Make more love, not more money, please

Like many western concepts, Valentine’s Day has made its way to China. Personally, I’ve never made a song and dance about it but I think it may serve as a good occasion to promote romantic love. The Chinese have become far too practical and commercialized. For many young people, love has become a number game.

A recent survey conducted by the Ministry of Civil Affairs suggests that 92% of polled claim that the basic requirement for marriage is “stable income”. And two-thirds women say they would not fall in love with a man who earns less than 4,000 yuan (US$635) per month.

I guess the Chinese are always fairly practical, as reflected in the personal ads.

Back in the 80’s, before I finally got married at the age of 26, my beloved grandma used to read out personal ads in the newspaper every day, in the hopes that some of the amazing numbers and facts would attract my attention: she desperately wanted me to settle down. Those zhenghui or, soliciting marriage ads, often read like this: certain man, 30 years old, 1.76 meter high, university educated, with a monthly salary of 900 yuan. Looking for a pretty girl aged between 22 to 28 and height above 1.60 meter.

Now, the importance of the number game has increased even more. Last year, for a potential story, I visited the marriage market (call it “love market” would be an insult to love) in central Beijing’s Zhongshan Park where parents meet to find potential partners for their children. The hopeful parents often hold a piece of paper, detailing their children’s conditions and the criteria of the person they are looking for. I was amused to find how they are filled with numbers: the person’s age, heath, salary, the size of the flat they own . . .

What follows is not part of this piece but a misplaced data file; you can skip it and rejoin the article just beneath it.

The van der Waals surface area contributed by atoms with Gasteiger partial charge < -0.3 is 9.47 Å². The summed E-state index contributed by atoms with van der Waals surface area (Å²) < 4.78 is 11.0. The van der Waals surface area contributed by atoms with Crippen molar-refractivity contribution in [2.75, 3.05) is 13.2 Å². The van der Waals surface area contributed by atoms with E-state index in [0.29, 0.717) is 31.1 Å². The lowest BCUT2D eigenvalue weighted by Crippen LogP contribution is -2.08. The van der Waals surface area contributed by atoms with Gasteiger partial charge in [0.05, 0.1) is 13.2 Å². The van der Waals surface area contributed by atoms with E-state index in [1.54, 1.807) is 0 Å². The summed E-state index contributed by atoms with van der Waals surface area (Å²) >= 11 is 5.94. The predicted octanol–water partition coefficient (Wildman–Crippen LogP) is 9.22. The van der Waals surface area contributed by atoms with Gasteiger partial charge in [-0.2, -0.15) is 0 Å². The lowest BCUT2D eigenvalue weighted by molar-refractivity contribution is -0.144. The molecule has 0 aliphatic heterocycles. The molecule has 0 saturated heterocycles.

But I am not so amused to see how some young girls shamelessly pursue wealth through marriage. Last autumn, in a TV dating show, a 22-year-old model from Beijing named Ma Nuo infamously said: “I’d rather cry in a BMW car than laugh on the backseat of a bicycle,” when she flatly rejected a suitor who didn’t boast a deep pocket. Ma, now nicknamed BMW, has become the post girl for such materialistic girl.

Women of my generation placed much more emphasis on men’s moral and character rather than material side. Conscious of my lack of education, I always went for better educated men, who taught me one or two things. It was little wonder that I fell madly in love with an Oxford student after chancing meeting him inside the Forbidden City in Beijing. He was a student without any income. But we saw the chance for happiness so we went for it. I would describe our early years of married life, though poor in material terms, as the happiest and most enriching time of my life.

Our marriage lasted for 15 years. By modern standard, it’s a success as we were happy for the most part and we both grew within the marriage. The fact that it didn’t last doesn’t make our story less romantic or beautiful.

But is China going through an ear without romance?

Yet we humans need romantic love. It is a powerful force to inspire and fulfill us in a way no amount of money can achieve. Indeed we need romance in general, something rising above the daily mundane life.

The BMW girl is probably too young to know the misery of crying in a fancy car or the poverty of a loveless relationship. And I am not sure how much true love such poeple can give if they love money too much.

I hope the young ladies will pay more attention to make more love instead of making more money. Romantic love may bring some fragrance to reduce the stench of this materialistic society.

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